3. Add the results of the previous step together modulo 255. That is to say, first add them together normally, and if this results in a three hex digit sum, subtract 255 (hex FF) from it. Or, equivalently, just drop the first digit (which will always be 1) and add one to what's left.

    (Technically, if the sum happens to equal FF, we should also replace it with zero. But we can ignore that special case and instead just add an extra entry into the bottom right corner of the antilogarithm table, as I have done above.)

    Continuing the example above, F4 + E2 equals 1D6. (If you can't easily do hexadecimal addition in your head, you may want to also print out a table for it.) Since this is a three-digit number, we drop the first digit and add 1, giving D6 + 1 = D7.

  4. Finally, look up the result of the previous step in the antilogarithm table (i.e. the second table, labeled exp, above). This is the result of the multiplication.

    For example, looking at row D_ and column _7 in the second table above, we find that the antilogarithm of D7 (and thus the product of 84 and 5A) in the AES field is 91.

BTW, if you're worried about making mistakes in the table lookups (e.g. looking in the wrong row or column), a useful property of the two tables above is that they are (by definition) inverses of each other. Thus, you can verify a log table lookup by looking the result up in the exp table and checking that you get the original number back, and vice versa.

(The one minor exception to this symmetry is the extra entry for exp(FF) = exp(00) that I included in the exp table for convenience. If you look up FF in the exp table, you get 01, for which the log table gives the canonical logarithm 00.)

You also can use these tables for Galois field division (i.e. multiplication by inverse) by replacing the addition in step 3 above by subtraction (and adding 255 = FF to the result if it's negative). And, of course, if you want to calculate the AES Galois field inverse of a number, you can do that by dividing 01 with it. Or, equivalently, just look up its logarithm, subtract it from FF, and look up the antilogarithm of the result.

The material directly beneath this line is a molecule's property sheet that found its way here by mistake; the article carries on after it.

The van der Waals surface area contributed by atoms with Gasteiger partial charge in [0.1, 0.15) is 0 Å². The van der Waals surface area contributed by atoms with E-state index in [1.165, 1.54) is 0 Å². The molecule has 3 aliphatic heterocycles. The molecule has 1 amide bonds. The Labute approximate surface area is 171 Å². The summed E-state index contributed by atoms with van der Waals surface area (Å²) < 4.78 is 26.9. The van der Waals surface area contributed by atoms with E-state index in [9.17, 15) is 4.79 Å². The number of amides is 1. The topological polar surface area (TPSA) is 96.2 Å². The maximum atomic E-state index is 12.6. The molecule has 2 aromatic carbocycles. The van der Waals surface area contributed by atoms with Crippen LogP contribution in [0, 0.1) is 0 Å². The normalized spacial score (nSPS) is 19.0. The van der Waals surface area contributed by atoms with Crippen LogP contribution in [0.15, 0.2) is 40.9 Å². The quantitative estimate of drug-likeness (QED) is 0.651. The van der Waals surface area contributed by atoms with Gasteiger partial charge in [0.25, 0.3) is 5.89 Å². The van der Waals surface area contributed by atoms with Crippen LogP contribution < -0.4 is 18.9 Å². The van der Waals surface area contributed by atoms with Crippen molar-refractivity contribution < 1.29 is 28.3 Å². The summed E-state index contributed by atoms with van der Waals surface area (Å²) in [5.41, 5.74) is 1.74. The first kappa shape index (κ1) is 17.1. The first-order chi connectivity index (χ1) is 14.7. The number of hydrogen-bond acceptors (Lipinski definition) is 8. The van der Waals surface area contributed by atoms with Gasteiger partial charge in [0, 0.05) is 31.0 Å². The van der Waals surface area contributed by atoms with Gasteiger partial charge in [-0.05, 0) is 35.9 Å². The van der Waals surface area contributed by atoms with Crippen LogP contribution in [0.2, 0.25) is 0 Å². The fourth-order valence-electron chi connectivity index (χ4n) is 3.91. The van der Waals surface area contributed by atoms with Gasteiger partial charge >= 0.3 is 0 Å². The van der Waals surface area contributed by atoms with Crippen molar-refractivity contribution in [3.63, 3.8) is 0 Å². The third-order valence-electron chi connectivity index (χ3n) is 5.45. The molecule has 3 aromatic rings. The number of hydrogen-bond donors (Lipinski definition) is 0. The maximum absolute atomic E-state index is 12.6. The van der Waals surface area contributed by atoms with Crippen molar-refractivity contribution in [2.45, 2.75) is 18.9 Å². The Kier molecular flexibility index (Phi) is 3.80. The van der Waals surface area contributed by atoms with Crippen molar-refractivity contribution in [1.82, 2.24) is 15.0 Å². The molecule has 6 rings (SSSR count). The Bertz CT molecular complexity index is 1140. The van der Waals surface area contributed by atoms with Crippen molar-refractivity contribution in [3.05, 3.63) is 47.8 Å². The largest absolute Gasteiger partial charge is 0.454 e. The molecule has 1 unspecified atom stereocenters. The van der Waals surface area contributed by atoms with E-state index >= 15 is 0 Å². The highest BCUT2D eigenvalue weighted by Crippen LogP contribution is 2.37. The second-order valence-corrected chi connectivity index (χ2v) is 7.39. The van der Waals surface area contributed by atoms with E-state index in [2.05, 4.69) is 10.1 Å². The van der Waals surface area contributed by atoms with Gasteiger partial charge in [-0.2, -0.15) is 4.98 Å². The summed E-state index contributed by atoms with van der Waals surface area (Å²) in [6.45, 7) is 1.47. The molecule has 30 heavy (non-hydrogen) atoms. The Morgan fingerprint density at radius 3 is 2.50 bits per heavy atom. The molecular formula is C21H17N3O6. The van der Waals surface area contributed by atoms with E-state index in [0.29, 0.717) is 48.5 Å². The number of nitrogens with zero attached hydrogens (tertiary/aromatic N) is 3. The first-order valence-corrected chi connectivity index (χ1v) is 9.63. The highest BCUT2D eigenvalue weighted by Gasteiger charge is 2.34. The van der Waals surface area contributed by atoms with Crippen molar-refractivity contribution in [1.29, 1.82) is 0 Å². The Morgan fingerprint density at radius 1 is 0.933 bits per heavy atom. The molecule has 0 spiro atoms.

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Let's multiply 0x84 and 0x5a using keyboard and monitor (paper and pen works the same):

Converting into binary you can do digit by digit independently and should get 10000100 and 01011010.

The minimal polynomial taken for the field with 256 elements is 0x11b for AES. You should read that as a bit in the position of $2^8$ is the same as 0x1b = 00011011 binary.

The first step is to create a multiplication table for one of the factors, let's say 0x84. The first row is the number in binary. From row to row you just append a zero, and drop the first digit (shifting all other digits one to the left). But if the first digit is 1 (corresponding to $2^8$ or $X^8$, if you remember that we do polynomial multiplication modulo the AES-polynomial), then you have to add 0x1b = 00011011. Adding is without carries, i.e., xor. You stop as soon you have 8 rows, as we work with 8-bit values.

10000100
00001000 + 00011011 = 00010011
00100110
01001100
10011000
00110000 + 00011011 = 00101011
01010110
10101100

If you've written down maybe two or three multiplication tables then the time it takes to write down such a table is limited by your typing/writing speed. Not much brain activity is needed for the arithmetic.

Now look at the binary representation of the other factor 0x5a = 01011010. Each of its digit corresponds to a row of the table: The last digit to the first row, the 2nd last to the second, and so on. Cross out every row that corresponds to a digit 0, and add up each row that corresponds to a digit 1 (sorry that 5a is symmetric, for 5b = 01011011 the first row would have a 1 in front):

0: 10000100
1: 00001000 + 00011011 = 00010011
0: 00100110
1: 01001100
1: 10011000
0: 00110000 + 00011011 = 00101011
1: 01010110
0: 10101100

As I don't know how to cross out here, I just copied the rows with a 1 at the beginning and added up each column writing the result below the line. Adding is again without carry: Write 0 if you see an even number of 1s above, and 1 if it's an odd number of 1s in the column.

00010011
01001100
10011000
01010110
--------
10010001

Convert to hex 10010001 = 0x91 to get the same result as Ilmari with his logarithm tables.

If you multiply several times with the same number, of course you can recycle the multiplication tables.